Remote media organisations have been making audio and video recordings in remote Aboriginal and Torres Strait Islander communities since the early 1980s. The recordings are still held by these organisations in a range of formats and under a range of environmental and organisational conditions
Stretching from the early 1980s through to the present the collections provide an unbroken record of language usage, cultural knowledge, traditional skills, community events, family histories and oral histories.
The collections represent a unique set of audiovisual resources produced by and for remote Aboriginal and Torres Strait Islander peoples, managed by cultural custodians according to local cultural protocols, and maintained on the countries to which the cultural and social content is directly connected.
The holding of the collections on country is essential for the custodians of the remote collections and the communities represented in the collections. The collections contain sensitive cultural content in terms of sacredness, sorry business, and protocols for viewing that can only be managed by local people. There is a need to keep the original media on country to ensure the cultural integrity of access. In a sense the media has itself become a sacred object that needs to be maintained locally by the cultural owners.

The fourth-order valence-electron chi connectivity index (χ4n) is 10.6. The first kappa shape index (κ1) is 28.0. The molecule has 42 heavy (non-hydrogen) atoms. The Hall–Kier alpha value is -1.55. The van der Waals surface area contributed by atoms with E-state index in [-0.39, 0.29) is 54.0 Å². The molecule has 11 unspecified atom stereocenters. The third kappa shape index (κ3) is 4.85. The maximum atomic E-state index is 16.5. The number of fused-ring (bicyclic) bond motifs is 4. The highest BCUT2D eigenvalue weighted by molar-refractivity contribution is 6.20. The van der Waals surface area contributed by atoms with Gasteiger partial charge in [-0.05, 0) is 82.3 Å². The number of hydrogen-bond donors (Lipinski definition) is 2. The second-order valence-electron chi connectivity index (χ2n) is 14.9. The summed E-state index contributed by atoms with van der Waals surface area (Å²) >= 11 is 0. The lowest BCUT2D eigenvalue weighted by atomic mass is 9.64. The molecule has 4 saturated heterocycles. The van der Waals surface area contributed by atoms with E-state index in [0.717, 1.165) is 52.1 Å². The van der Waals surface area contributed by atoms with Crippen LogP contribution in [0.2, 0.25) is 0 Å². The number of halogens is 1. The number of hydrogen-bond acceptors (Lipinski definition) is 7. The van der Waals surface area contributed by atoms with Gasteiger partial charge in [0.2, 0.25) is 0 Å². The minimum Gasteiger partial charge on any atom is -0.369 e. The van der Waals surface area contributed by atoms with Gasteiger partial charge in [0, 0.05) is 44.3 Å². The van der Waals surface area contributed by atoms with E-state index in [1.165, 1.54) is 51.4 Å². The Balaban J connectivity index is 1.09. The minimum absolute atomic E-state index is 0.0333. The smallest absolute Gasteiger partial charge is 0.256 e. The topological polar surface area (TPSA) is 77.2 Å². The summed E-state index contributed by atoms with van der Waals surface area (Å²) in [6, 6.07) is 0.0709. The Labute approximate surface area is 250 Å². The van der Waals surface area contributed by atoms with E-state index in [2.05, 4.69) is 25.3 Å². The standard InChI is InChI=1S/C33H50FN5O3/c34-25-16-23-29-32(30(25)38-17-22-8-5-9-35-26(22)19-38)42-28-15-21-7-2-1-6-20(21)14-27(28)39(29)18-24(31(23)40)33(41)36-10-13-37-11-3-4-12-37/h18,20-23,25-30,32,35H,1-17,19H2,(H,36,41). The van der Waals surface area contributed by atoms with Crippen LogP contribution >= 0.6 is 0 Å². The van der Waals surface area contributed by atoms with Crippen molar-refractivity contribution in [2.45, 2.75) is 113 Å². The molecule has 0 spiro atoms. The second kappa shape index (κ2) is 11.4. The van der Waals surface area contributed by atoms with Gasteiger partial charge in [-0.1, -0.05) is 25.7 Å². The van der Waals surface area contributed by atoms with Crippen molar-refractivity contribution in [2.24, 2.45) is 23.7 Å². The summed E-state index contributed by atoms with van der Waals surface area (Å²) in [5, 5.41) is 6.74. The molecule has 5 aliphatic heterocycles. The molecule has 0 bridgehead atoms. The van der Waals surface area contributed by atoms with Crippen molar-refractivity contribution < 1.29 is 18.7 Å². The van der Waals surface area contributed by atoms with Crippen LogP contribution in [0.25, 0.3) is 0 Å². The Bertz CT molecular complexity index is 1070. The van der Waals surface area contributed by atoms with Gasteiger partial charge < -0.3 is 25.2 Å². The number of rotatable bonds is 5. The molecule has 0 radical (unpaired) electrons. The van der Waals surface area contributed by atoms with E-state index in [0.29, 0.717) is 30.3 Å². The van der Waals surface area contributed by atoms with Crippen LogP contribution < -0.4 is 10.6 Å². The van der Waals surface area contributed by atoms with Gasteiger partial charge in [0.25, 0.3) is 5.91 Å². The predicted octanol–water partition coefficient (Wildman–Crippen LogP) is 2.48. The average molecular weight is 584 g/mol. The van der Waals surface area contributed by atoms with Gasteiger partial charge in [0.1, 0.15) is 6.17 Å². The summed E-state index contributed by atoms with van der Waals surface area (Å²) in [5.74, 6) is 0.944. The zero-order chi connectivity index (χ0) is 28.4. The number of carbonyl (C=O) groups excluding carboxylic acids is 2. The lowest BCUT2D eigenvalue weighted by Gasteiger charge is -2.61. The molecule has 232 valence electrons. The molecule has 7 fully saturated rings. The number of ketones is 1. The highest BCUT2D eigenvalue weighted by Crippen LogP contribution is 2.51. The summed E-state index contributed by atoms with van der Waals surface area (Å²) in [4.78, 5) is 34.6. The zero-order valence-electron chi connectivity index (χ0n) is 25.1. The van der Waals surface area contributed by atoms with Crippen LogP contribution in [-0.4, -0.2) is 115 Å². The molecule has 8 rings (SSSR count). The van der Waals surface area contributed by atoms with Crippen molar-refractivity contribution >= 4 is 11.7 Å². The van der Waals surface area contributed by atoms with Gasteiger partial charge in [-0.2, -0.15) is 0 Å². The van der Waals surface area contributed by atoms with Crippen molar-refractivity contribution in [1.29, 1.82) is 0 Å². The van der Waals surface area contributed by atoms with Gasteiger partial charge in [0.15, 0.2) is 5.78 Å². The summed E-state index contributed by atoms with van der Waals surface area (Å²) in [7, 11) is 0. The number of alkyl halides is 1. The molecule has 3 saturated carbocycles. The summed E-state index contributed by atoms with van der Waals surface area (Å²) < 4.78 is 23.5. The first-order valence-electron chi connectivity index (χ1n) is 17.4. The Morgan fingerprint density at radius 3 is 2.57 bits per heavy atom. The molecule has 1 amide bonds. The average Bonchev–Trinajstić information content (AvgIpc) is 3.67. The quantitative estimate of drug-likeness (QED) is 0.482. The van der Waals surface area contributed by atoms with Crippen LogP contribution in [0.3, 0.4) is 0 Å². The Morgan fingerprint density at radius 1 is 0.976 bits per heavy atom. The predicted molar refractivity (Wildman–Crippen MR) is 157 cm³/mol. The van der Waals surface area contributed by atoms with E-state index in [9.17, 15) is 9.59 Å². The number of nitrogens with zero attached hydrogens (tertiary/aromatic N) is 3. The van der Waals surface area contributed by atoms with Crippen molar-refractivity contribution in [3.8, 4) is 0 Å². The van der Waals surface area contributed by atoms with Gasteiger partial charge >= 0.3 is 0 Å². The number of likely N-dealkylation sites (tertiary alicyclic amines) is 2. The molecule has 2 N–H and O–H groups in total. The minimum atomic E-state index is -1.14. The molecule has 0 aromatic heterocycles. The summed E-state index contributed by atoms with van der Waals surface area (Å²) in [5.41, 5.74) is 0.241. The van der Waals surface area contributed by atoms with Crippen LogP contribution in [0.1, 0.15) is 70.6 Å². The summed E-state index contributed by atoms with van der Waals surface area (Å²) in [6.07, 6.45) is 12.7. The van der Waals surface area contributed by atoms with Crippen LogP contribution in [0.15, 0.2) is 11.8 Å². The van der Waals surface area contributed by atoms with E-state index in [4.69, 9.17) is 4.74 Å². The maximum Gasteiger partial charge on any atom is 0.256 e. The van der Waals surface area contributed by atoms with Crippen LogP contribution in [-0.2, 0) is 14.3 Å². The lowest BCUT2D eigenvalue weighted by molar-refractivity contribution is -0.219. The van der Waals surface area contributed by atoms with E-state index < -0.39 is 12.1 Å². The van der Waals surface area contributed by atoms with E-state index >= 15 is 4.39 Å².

The collections have been created in accordance with remote Aboriginal and Torres Strait Islander needs, wishes, and cultural protocols. They are collections that represent Aboriginal and Torres Strait Islander self-determination of who, where and what should be represented and how the representation is to be produced. They are not collections of content made by non-Aboriginal people about Aboriginal people.
The collections have a high value for education, as well as for cultural and personal affirmation, for language teaching, for social, cultural and linguistic research, and for researchers into the history of Aboriginal media.